“We can use the analytics from the simulator and pull a whole vast array of different data points into one place. Then we analyse that and give them an idea of the best course of action.”

Why is guesswork so problematic?

Alan says that the problem right now isn’t a lack of data but an overabundance of it, combined with a lack of filtering.

“Decision-makers nowadays are inundated with data and they need some help understanding what it means and exploiting it. They need help understanding what the data is saying.” 

Most organisations will produce a huge amount of data on a daily basis. But the raw data on its own isn’t of much use. In order to generate actionable insights, the data needs to be cleaned, normalised, analysed, filtered, combined or cross-referenced with other data sets. 

One of the things we try to do is to give you data in a way that is understandable. Some organisations just pass data on to decision-makers and expect them to be able to make better decisions by having measured everything. But I think it’s about helping them understand the information and what it means before they make the decision.

Changing the culture

Something that Alan has noticed is that it can be tough to change the behaviour and the culture when you’re working with military clients.

It’s surprising because military people are supposed to be quite robust and agile. They’re selected to be that kind of person. But when it comes to managing change we’ve seen some struggles. There’s a difference between leadership in the field on operations to managing cultural change in an organisation.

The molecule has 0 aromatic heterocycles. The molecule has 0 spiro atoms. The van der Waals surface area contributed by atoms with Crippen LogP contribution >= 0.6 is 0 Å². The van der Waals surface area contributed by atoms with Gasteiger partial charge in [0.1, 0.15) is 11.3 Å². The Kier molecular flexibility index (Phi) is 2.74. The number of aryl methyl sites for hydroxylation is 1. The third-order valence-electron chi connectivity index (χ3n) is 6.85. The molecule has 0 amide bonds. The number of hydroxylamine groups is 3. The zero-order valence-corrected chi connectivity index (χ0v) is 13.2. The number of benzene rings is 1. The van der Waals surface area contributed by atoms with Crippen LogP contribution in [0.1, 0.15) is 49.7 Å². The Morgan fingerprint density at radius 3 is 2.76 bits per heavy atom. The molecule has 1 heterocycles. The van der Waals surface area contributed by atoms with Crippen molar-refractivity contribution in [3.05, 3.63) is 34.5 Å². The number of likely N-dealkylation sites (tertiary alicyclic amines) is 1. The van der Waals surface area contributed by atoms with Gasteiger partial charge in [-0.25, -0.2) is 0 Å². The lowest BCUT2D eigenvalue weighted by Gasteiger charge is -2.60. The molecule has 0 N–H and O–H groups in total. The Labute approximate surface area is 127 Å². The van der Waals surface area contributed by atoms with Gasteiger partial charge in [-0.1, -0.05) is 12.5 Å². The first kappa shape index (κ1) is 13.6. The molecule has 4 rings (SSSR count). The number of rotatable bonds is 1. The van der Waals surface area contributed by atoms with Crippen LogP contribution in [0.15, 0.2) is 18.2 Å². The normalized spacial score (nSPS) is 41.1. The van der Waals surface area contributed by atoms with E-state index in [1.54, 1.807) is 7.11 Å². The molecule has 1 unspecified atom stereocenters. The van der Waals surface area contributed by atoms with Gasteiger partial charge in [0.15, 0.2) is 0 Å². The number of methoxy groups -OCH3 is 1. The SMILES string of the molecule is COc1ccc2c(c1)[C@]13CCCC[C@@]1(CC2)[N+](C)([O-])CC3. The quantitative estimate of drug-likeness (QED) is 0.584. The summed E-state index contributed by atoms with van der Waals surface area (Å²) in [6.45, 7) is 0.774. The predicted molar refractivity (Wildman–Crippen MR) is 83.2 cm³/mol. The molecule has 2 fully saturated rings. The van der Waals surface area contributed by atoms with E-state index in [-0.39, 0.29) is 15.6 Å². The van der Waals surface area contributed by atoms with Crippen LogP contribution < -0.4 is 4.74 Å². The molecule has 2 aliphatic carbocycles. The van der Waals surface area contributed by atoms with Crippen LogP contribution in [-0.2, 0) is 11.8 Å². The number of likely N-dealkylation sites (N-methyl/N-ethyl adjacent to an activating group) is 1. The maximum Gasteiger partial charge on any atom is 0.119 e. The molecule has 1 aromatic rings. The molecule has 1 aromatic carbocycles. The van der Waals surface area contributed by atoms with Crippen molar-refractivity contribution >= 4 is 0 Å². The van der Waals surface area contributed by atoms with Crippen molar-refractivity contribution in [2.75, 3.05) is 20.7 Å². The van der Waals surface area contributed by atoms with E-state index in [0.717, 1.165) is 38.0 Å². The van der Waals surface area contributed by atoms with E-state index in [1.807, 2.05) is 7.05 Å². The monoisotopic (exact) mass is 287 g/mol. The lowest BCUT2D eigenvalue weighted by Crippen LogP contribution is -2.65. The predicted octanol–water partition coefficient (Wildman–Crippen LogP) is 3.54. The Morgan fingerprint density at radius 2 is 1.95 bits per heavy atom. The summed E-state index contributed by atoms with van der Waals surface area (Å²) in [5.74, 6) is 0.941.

Running a small business, being an entrepreneur, that kind of attitude is something that a lot of military people have innately. They’re usually selected because they’re good at taking advantage of situations. But I think that it’s hard to act entrepreneurial when doing defense management. That’s one of its biggest stumbling blocks we’ve faced, encouraging people to try new things.

Cervus Defence and Security

What’s next for Cervus?

Now that they have a product that’s proven to work and a few impressive case studies to their name, Alan says Cervus are starting to look beyond the military to other industries they could expand into.

“I think the next big thing for us is to use the same approach that we’ve been using but move into other sectors. Police and law enforcement have the same problems as the military, so do things like oil and gas and rescue services.

Whatever the industry, it’s just about making sure that the front line staff have the best advantage by making performance as good as it can be.

Thanks to Alan for making the time to catch up. If you’d like to learn more about Cervus, check out their website.

Novatech enable Cervus Defence & Security to provide data driven innovation services to governments through custom, purpose-built hardware.

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Posted in Training & Simulation

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Published on 08 Jul 2020

Last updated on 08 Jul 2020